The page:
Due to the fact that Red Pandas inhabit high-altitude mountain forests, they actually have fewer natural predators than they would have living further down the slopes. Snow Leopards and Martens are the only real predators of the Red Panda along with Birds of Prey and small carnivores that prey on the smaller and more vulnerable cubs. The biggest threat to the Red Panda however is people who have affected this species mainly through deforestation of their incredibly unique habitats. Due to Human encroachment, illegal hunting and poaching there have been drastic declines in the Red Panda population numbers with these populations also being pushed into more separate, isolated areas. One of the main concerns with this is that these populations will although be threatened by inbreeding leading to less successful individuals in these areas.

Red Panda Interesting Facts and Features

Living high in the cold mountain climates means that Red Pandas are well adapted to keeping warm with their dense fur and blanket-like tail. However, on really cold days Red Pandas have been known to sunbathe high in the canopy to warm themselves up whilst sleeping during the day. A study conducted in 2001 found that 79% of the Red Pandas reported where found within 100 meters of the nearest body of water, indicating that a good water source may also to be crucial to their already strict habitat requirements. Evidence also suggests that Red Panda reproduction rates have been declining which is believed to be related to the decline in the foods that they eat in order to survive and reproduce successfully.

Red Panda Relationship with Humans

Red Pandas have been admired by people for years but many of the experiences that we have with them are in zoos and animal institutions as these rare and secretive animals can be incredibly hard to spot in the wild. This is however one of the factors in their demise as one Indian village reported that 47 Red Pandas were captured and sold to zoos around the world in just one year. Human interference of their unique and specialised habitats though is believed to be the biggest reason for the decline in Red Panda numbers throughout the Himalayas with deforestation mainly in the form of logging being one of the primary culprits. As with the Giant Panda, the Red Panda relies heavily on high-altitude bamboo thickets to survive and without them it has no-where else to go.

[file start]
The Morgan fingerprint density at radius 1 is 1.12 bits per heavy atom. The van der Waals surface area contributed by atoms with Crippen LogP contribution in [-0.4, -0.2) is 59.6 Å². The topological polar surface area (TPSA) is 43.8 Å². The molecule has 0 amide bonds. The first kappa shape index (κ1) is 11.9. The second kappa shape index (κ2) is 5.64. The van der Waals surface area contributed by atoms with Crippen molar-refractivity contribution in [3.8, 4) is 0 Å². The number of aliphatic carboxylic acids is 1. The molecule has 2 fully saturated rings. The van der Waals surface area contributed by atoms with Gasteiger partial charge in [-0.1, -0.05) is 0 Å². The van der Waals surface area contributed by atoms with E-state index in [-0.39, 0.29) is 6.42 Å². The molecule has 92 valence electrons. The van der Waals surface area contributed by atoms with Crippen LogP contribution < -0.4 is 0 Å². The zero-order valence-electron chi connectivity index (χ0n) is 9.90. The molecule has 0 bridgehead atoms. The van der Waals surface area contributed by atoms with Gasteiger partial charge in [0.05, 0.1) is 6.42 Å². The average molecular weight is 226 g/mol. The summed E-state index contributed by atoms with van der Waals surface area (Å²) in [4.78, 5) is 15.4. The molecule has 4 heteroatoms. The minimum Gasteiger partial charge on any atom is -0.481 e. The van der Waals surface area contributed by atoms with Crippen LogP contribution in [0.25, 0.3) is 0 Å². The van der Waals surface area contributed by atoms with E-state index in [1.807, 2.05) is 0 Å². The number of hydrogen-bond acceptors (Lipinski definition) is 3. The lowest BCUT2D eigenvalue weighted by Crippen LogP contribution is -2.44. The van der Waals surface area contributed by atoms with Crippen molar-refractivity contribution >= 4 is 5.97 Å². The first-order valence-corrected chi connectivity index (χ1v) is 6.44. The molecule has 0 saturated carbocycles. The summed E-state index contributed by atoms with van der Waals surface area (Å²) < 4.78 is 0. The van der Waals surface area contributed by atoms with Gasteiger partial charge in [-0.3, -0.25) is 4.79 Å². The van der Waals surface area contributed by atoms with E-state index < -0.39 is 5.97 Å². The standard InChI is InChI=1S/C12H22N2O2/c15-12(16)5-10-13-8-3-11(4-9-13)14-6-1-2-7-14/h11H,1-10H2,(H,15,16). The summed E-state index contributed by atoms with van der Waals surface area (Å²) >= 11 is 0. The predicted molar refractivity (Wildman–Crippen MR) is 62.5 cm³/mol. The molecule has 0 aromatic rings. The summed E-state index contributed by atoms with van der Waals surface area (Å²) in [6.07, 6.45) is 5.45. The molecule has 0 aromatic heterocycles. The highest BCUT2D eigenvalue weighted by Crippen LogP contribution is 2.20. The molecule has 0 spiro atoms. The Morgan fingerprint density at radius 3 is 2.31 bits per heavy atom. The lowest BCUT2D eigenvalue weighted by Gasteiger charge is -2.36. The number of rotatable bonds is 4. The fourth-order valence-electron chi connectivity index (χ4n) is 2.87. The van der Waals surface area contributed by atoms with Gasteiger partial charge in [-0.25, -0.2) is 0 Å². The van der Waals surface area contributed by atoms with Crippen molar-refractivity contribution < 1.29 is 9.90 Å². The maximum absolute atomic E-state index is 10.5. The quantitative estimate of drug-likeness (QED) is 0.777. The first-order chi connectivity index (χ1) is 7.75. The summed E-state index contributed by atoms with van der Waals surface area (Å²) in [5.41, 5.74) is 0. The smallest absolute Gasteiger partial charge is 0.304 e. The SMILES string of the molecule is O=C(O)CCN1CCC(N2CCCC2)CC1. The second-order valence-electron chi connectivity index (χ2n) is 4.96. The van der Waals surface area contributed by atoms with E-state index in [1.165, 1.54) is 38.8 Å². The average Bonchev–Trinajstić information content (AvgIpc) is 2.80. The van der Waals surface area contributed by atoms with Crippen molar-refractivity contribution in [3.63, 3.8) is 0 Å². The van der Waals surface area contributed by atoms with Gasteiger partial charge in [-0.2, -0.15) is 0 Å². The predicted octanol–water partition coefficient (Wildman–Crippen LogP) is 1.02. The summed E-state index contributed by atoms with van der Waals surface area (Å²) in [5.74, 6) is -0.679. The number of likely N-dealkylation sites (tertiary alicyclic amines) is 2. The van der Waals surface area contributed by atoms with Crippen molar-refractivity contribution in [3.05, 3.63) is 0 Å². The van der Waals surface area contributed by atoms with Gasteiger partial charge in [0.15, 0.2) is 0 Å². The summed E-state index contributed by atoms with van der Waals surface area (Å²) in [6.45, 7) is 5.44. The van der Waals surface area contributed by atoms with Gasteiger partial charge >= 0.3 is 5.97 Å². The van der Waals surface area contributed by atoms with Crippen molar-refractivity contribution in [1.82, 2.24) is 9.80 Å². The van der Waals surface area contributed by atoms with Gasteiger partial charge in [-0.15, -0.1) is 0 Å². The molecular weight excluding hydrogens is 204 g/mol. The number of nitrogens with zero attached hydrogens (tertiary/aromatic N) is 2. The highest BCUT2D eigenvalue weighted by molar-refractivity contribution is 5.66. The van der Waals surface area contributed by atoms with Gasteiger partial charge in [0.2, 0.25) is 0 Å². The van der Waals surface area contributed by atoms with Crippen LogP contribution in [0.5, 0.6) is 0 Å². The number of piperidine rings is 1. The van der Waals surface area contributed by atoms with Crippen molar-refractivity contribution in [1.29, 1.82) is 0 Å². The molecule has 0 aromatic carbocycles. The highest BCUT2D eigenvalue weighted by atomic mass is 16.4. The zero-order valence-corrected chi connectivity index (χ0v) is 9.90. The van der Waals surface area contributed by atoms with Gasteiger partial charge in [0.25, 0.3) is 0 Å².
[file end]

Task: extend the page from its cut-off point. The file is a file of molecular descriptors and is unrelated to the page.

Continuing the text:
Red Panda Conservation Status and Life Today

Today, the Red Panda is listed on the IUCN Red List as being an animal species that is Endangered in its natural environment and is therefore severely threatened by extinction in the near future. There are estimated to be less than 3,000 Red Pandas remaining in the wild with the majority of these inhabiting small protected zones within national parks. A number of captive breeding programs have also been established in Asia, Europe and North America and appear to be having relative success in their work.

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Red Panda FAQs (Frequently Asked Questions) 

Do Red Pandas make good pets?

The short answer is no, red pandas do not make good pets. Not only are they endangered, but they make heavy use of scent-marking and would become stinky neighbors in any home. They are illegal to own and caring for them would be extremely difficult even if it wasn’t.

Are Red Pandas herbivores, carnivores, or omnivores?

Red Pandas are Omnivores, meaning they eat both plants and other animals.

What Kingdom do Red Pandas belong to?

Red Pandas belong to the Kingdom Animalia.